As a person who tends to want to follow rules, it is sad to be reminded that a good portion of food production regulations have little to do with actual food safety. Rather they are the result of a ponderous, rigid system that steamrolls forward, sometimes based more on the ease of generalizing rather than the complexity of reality. The FDA has never liked wood shelves, especially when you set food, in this case naturally rinded cheese, directly on its porous surface. Wood does not fit their Good Manufacturing Practice (GMP) model for a cleanable surface.

Wood shelving is used worldwide. These are in Argentina.

While wood aging shelves have technically never been okay with the FDA, they have until now been mostly ignored and the decision to allow them been left to individual states. In many "big cheese" states, the regulators defer to the scientific knowledge of the leading expert within each state. For example, in both Oregon and Wisconsin (where at least 30 million pounds of cheese is aged on wood each year) the departments of agriculture have an official stance of "no wood shelves." But in both states, if a cheesemaker gets a thumbs-up from an academic expert regarding their maintenance protocol for the shelves, then [wood shelves] have been allowed.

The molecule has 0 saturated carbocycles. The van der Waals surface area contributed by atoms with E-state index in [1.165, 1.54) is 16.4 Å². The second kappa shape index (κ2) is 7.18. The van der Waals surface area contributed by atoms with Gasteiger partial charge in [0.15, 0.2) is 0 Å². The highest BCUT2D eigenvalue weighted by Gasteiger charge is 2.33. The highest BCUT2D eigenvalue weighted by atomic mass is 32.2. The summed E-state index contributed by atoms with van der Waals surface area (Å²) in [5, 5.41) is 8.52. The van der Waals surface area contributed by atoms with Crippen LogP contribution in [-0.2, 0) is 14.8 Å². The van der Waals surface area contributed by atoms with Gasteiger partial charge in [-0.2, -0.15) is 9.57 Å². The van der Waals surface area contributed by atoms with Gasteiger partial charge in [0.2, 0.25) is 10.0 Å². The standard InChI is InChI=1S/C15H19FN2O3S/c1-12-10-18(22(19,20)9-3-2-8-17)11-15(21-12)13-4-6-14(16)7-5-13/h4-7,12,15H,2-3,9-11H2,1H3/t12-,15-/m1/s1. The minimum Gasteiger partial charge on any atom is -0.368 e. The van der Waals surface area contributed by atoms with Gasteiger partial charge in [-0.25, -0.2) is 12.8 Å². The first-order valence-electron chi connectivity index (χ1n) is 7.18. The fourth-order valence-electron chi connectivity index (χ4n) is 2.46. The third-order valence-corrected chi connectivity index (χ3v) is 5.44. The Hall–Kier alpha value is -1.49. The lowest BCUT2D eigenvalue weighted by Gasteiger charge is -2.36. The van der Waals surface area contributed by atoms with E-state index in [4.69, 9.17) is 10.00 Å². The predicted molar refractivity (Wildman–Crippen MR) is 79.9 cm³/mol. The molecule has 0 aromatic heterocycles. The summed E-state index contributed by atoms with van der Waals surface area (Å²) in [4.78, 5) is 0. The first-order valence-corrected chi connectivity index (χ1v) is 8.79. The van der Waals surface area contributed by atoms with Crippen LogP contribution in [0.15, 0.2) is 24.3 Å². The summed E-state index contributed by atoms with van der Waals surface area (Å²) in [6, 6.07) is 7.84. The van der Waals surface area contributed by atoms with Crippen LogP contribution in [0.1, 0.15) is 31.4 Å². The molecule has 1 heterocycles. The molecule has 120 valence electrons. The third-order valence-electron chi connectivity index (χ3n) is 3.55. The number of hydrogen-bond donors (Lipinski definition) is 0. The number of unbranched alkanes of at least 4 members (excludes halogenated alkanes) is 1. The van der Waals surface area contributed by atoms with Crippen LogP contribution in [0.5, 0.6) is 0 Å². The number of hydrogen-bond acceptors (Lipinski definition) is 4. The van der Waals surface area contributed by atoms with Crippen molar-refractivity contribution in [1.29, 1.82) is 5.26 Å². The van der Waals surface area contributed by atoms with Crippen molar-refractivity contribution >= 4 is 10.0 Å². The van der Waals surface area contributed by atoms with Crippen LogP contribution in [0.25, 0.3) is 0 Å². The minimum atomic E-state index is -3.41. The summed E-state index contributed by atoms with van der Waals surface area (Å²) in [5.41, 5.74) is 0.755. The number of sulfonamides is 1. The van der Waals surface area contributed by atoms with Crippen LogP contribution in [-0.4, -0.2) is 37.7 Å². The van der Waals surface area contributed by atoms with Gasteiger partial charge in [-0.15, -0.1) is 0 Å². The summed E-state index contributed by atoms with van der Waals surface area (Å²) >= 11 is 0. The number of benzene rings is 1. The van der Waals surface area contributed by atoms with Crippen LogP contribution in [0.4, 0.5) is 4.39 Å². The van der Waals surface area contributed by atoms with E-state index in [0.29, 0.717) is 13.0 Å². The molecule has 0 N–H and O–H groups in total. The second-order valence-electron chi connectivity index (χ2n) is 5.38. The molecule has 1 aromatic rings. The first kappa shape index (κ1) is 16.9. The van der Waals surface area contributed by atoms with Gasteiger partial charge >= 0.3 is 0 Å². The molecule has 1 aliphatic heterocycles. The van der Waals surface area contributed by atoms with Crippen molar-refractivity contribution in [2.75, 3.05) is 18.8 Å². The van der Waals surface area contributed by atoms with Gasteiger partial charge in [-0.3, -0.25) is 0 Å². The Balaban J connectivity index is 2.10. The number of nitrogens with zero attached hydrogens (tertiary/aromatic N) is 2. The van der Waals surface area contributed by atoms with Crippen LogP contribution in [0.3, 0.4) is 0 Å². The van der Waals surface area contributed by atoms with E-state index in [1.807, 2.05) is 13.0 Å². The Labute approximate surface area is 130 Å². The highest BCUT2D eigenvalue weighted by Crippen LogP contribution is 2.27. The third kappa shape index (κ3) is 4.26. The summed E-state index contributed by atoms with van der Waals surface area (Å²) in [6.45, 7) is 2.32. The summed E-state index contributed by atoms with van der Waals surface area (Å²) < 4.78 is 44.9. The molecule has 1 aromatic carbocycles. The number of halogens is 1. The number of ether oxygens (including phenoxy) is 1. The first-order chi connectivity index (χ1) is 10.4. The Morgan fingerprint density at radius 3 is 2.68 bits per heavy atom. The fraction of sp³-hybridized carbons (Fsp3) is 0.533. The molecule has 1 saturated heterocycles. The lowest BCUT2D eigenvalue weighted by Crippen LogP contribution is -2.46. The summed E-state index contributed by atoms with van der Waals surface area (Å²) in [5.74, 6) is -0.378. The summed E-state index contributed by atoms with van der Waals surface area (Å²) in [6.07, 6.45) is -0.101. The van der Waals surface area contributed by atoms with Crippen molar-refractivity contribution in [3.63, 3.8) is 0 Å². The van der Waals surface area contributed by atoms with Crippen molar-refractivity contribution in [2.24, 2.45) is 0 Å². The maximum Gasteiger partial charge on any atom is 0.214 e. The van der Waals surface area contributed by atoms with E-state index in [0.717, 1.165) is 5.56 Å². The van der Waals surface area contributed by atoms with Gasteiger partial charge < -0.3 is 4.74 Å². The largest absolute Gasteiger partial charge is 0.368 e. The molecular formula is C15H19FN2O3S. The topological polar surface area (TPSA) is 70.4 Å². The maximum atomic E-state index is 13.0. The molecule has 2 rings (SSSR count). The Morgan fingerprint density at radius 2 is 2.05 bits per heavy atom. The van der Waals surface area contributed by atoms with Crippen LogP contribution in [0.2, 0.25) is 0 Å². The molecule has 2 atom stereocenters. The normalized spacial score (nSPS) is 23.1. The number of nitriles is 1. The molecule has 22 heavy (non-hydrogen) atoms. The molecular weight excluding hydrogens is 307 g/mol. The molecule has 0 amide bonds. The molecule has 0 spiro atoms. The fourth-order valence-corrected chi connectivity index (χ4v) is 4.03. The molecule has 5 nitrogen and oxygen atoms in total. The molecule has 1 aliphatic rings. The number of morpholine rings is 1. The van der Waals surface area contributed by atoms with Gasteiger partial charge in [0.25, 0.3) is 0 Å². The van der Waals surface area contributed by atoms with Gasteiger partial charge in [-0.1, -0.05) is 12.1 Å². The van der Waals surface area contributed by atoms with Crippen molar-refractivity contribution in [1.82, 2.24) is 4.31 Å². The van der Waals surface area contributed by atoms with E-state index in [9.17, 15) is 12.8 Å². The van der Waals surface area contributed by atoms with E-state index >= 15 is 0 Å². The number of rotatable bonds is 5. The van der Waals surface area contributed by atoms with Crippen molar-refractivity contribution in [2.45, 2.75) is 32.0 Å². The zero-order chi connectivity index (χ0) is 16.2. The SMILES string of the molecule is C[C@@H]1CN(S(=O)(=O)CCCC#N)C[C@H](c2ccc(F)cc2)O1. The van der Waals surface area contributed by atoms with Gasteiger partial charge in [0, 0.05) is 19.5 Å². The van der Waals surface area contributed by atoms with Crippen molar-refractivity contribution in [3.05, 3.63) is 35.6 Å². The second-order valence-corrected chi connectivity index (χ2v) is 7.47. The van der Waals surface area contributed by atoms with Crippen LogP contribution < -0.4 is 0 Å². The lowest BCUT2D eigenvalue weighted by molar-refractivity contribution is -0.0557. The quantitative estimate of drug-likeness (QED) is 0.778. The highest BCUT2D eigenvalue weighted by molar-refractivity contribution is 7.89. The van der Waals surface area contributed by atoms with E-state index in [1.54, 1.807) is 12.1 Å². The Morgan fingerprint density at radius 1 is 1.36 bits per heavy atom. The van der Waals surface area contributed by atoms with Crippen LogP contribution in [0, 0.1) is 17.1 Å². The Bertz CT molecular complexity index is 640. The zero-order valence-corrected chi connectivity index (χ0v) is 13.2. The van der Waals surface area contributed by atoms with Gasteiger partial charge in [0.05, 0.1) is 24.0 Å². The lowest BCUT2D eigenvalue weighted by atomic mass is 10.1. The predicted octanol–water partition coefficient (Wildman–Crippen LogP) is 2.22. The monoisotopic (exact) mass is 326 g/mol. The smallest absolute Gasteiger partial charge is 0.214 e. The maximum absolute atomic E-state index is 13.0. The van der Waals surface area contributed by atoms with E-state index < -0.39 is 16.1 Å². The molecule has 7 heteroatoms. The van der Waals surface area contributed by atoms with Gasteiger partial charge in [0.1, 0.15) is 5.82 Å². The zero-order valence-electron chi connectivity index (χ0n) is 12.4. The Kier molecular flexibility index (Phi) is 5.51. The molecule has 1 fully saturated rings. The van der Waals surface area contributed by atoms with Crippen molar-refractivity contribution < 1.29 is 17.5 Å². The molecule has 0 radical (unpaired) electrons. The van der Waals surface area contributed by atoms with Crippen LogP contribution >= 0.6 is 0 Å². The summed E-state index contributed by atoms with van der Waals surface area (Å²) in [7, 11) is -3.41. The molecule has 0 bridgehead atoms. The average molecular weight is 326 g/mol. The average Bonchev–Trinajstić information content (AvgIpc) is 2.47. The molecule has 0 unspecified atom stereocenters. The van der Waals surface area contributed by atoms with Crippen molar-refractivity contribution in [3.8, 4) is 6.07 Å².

Isn’t that sensible? Did you hear me mention the words “scientific knowledge”? Let’s review what is well researched and known about wood shelves [list of citations here]. Guess how many outbreaks of food-borne illness they have been implicated in since the dawn of cheesemaking? Zero. This doesn’t mean that pathogens can’t exist on a wood shelf. If a cheese is contaminated and the shelf is poorly cared for, it will pass it to the shelf, no matter what material it is made from. Contamination of any aging shelf can happen when poor practices occur at any stage of cheese production, but it is not any more likely when wood is used. Bottom line.